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ISP County Broadband Calls on UK Gov to Fuel More Engineers

Friday, August 28th, 2020 (12:01 am) - Score 1,290
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The CEO of Rural ISP County Broadband, Lloyd Felton, has called on the UK Government to put more “resources and training opportunities into the engineering industry” in order to help tackle the shortage of skilled “full fibre” engineers, which are needed in order to keep the roll-out of gigabit-capable broadband moving.

At present a lot of network operators are in the process of building new Fibre-to-the-Premises (FTTP) based broadband networks (Summary of Full Fibre Progress), which has put an industry-wide strain on existing contractors (i.e. not enough skilled civil engineers to meet demand in a timely fashion).

Similarly, County Broadband – supported by a £46m investment from Aviva – plans to extend their own fibre network across 20,000 premises in the rural East of England (Essex, Norfolk, Cambridgeshire etc.) by the end of 2020. As part of that they’ve already grown their workforce by 500% in the last year alone and it’s a similar story at other operators.

The Independent Networks Co-operative Association (INCA), which represents various alternative broadband ISPs and network builders, recently echoed these concerns by calling for “urgent investment” toward training and apprenticeships in the telecoms sector to help skill-up new engineers (here).

Lloyd Felton, CEO of County Broadband, said:

“Recent events have highlighted just how important next generation broadband access is going to be. The government has rightly placed a high priority on broadband provision, including awarding key-worker status to network engineers.

We are proud to have completed the delivery of our new Hyperfast networks in rural Essex benefiting thousands of residents and businesses during such a difficult and challenging time and have many more local networks in build and nearing completion.

Upgrading the region’s digital infrastructure will play a central role in boosting the economic recovery and this requires a shovel-ready pipeline of engineers, IT technicians and other skilled industry specialists.

Subsequently, we need a firm commitment from the government to direct enough resources and training opportunities into the engineering industry, and whilst we pledge to play our role to help identify and train future-ready local talent, we will continue to work with and support INCA in ensuring the rapidly-evolving industry gets the funding assurances we need.”

The comment comes after a new Opinium survey by County Broadband, which was conducted during May 2020 with 1,000 adults living in rural England and 1,000 in urban areas, found that nine in ten residents relied on broadband to work from home while 68% spent more than four hours a day online.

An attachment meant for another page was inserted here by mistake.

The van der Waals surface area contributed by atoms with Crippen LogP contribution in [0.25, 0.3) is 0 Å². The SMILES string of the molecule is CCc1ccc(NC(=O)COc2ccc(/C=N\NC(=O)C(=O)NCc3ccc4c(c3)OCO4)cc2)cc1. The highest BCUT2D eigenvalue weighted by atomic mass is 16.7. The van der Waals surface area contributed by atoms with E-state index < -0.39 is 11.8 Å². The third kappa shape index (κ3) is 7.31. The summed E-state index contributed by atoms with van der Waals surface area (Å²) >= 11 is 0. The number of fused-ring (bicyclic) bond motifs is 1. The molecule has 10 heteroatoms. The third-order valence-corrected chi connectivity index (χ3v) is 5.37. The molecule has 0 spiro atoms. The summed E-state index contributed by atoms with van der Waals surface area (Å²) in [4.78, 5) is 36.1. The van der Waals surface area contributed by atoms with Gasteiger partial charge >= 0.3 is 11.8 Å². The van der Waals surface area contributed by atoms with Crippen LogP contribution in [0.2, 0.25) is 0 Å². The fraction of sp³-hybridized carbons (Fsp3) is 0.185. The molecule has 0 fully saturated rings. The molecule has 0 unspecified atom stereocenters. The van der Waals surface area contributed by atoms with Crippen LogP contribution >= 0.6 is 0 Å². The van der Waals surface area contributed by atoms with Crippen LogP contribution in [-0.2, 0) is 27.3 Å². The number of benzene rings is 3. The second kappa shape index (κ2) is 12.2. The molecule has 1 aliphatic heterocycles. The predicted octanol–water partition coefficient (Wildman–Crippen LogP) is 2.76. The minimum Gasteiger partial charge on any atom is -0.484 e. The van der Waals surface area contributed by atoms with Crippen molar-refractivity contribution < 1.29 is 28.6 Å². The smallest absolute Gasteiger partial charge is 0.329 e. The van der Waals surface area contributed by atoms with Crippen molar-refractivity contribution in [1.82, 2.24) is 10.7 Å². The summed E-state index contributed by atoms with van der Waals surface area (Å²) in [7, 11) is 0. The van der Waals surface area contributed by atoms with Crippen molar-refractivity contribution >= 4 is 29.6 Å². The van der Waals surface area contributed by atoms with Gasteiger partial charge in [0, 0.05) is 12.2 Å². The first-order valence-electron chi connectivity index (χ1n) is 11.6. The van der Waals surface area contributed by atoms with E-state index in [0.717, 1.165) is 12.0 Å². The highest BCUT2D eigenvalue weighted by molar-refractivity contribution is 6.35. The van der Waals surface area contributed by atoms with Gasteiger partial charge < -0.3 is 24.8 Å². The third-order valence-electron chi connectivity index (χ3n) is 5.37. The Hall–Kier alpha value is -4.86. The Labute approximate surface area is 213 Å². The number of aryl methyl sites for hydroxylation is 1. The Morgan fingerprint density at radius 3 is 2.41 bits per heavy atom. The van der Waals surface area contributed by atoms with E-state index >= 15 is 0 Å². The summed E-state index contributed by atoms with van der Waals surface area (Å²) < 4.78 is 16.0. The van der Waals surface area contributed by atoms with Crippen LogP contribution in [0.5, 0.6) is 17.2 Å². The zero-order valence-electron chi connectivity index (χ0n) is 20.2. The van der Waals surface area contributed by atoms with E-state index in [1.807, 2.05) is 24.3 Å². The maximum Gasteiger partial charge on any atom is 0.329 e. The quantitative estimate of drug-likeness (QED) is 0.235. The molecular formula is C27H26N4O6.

Leave a Comment
4 Responses
  1. Avatar A_Builder says:

    Everyone running a construction company would agree with that.

    The problem is: worthless milk-bottle-top qualification run by an expensive and incompetent qualifications industry. Most of the assessors have watched a video on how to assess, say a carpentry, NVQ rather than being a 20yr experienced craftsman.

    This all kicked off when the FE colleges main function of trades training was dismantled. The CITB was then created to solve the problem and frankly made it a lot worse.

    You then stir in the very toxic and burdensome health and safety culture – H&S being used to achieve things simple competence would achieve.

    I want people to be Healthy and Safe but not this way. Germany and the Scandi countries manage without our crazy regime and they are well respected for worker safety.

  2. Avatar Buggerlugz says:

    H&S has been turned into a type of political correctness now, like many things in the UK (saving the environment, HS2, any number of the UK govs “infrastructure” schemes) its just a method to increase wealth to a select few rather than do the job it was created for.

  3. Avatar FibreBubble says:

    If they offer jobs that have good terms and conditions and are well paid they will attract people. Don’t see why the government should get involved.

    As the job involves heights, confined spaces, winching and live traffic, probably best not to tell potential staff Health and Safety is not important.

    1. Avatar Rob says:

      Good point.
      Frontline telecoms engineering pay and conditions are rubbish. It’s a very cut-throat business and no company is going to invest in training if gets nothing back from it.

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